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Help, can't find my IR receiver window!

electron

Administrator
Staff member
I want to use stick-on emitters with my JVC AV-56P585 (or AV-56P575, not sure which model it is) 56" rear projection unit, so I can control the TV using my computer, but I am unable to locate the IR window. When I scan the entire surface of the TV by holding my remote about .5" away from the surface, the remote will only work when I am holding it front of the glass. I tried the speaker grill, every other spot, but no luck. Is the IR receiver hidden behind the actual glass (which would mean I can't use the stick-on emitters)? Thanks!
 

Guy Lavoie

Active Member
Yes, many projection TVs have the IR receiver inside the cabinet and reflect the received IR signal down to the sensor using its mirror. In cases like that, you need to open up the cabinet and visually locate the IR receiver in order to be able to sick on a mini emitter.
 

electron

Administrator
Staff member
The TV is still under warranty, so I can't open it up. So much for that idea :/
 

Guy Lavoie

Active Member
A lot of people who want to automate projection TVs come up against the opening up vs warranty issue. How about using a IR blaster?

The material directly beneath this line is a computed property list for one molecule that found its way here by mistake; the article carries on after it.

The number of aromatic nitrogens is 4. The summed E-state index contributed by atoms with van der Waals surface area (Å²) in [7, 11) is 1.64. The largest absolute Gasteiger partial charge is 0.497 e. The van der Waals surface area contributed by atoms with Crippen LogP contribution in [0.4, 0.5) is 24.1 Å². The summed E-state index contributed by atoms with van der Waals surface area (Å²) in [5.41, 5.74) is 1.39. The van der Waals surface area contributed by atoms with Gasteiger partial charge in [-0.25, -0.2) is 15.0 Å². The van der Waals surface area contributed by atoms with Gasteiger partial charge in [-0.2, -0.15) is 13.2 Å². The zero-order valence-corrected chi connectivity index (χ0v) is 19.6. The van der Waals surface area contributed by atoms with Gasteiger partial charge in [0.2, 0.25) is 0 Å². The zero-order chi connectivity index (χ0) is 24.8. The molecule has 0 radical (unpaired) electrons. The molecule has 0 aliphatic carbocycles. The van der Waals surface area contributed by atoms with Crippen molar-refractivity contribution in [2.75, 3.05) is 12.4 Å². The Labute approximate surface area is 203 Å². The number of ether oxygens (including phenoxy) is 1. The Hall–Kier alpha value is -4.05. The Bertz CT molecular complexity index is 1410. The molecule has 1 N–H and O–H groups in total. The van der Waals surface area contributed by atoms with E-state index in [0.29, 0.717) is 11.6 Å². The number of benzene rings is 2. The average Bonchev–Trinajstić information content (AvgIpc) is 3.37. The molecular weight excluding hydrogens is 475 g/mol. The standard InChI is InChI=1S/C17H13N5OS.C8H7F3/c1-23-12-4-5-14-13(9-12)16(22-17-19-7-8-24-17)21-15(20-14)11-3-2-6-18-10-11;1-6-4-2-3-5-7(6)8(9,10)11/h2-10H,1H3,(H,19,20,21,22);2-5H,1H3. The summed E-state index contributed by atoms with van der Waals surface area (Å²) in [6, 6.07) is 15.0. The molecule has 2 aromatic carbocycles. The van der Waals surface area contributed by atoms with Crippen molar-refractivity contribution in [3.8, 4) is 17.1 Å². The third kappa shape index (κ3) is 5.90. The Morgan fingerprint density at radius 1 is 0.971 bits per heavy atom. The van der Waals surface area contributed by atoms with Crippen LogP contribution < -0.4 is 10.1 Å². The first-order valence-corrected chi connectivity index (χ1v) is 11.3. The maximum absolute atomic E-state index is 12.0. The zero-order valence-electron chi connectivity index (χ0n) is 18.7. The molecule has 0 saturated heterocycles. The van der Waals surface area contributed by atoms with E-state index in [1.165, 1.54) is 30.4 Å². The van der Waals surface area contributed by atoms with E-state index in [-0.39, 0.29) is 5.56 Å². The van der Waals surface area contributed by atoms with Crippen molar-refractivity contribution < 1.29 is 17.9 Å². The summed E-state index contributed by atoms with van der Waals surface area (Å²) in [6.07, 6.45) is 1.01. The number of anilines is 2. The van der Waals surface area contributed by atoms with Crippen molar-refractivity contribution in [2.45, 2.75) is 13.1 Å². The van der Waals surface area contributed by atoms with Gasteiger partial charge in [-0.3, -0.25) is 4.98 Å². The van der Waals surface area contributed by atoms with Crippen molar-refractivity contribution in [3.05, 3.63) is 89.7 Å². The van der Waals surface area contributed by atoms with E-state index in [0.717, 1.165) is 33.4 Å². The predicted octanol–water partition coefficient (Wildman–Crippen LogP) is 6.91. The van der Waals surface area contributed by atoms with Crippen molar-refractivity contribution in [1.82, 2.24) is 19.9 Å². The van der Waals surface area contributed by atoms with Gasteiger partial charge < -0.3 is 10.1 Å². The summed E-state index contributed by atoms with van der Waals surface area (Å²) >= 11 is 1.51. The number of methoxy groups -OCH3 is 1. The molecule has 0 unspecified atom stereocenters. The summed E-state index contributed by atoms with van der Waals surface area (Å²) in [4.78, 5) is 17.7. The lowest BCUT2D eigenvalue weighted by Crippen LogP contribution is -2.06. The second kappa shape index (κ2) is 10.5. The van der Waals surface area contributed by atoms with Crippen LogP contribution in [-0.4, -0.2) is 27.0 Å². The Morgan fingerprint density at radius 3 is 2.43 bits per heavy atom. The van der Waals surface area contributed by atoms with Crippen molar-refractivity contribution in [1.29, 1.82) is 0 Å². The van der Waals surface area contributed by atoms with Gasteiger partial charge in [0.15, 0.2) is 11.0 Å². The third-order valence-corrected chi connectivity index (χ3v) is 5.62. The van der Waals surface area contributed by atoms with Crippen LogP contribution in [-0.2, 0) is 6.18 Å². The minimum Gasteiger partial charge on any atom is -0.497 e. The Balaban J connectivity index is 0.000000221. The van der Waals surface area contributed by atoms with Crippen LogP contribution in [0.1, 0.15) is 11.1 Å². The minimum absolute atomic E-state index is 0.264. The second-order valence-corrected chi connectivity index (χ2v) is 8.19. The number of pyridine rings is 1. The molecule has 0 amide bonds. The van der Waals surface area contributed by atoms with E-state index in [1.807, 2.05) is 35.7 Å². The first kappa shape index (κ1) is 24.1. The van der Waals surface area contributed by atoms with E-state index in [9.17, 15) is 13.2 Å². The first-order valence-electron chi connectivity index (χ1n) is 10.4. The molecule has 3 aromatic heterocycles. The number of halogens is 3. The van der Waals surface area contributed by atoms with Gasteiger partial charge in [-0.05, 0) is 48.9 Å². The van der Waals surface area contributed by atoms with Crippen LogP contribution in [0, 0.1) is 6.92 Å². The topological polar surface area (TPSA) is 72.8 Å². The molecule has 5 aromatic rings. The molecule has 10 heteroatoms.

Guy Lavoie

Active Member
How far away is the opposite wall? I'm using a blaster that's about 18 ft away without a problem. You can test a potential mounting location by holding your remote at the same spot pointed towards the TV and trying it.
 

smee

Senior Member
A good blaster may fill the room with IR. You may not need to worry too much about placement.

You could also consider trained mice and a small hole in the TV.
 

Rupp

Senior Member
Dan,
You know I use the powermids. They work exceptionally well for me. This weekend we had to move the furniture in the living room around to have the flooring replaced so My powermid is directly to the left of my TV and it still controls it perfectly.
 

electron

Administrator
Staff member
The powermids might work, but that means I have to invest more money into a low priority project, which would mean a lower WAF ;) But it isn't a bad idea at all!

Guy, what distances can you get with that circuit?
 

Guy Lavoie

Active Member
I currently get about 20 ft. I haven't tried it any furthur (there was no need to) but others who have built it have gotten 25 feet or more.
 

Guy Lavoie

Active Member
Yes, those part should be ok (both of your links point to the same part but the MPS3904 is the right description for the transistor). Pretty well any source of +12 vdc can be used, as long as it is seperate from the supply for the Ocelot or expansion modules.

The 15 ohm resistor is a rough approximation. It will probably work ok with a 10 ohm (and put out a stronger signal). If you want to be safe and stick to 15 ohms, you can use three 10 ohm resistors to create it, by putting two of them in parallel to create a 5 ohm and then put it in series with the third 10 ohm part, giving 15 ohms.

Make sure you get the polarities and transistor orientation right and it should work right away.
 
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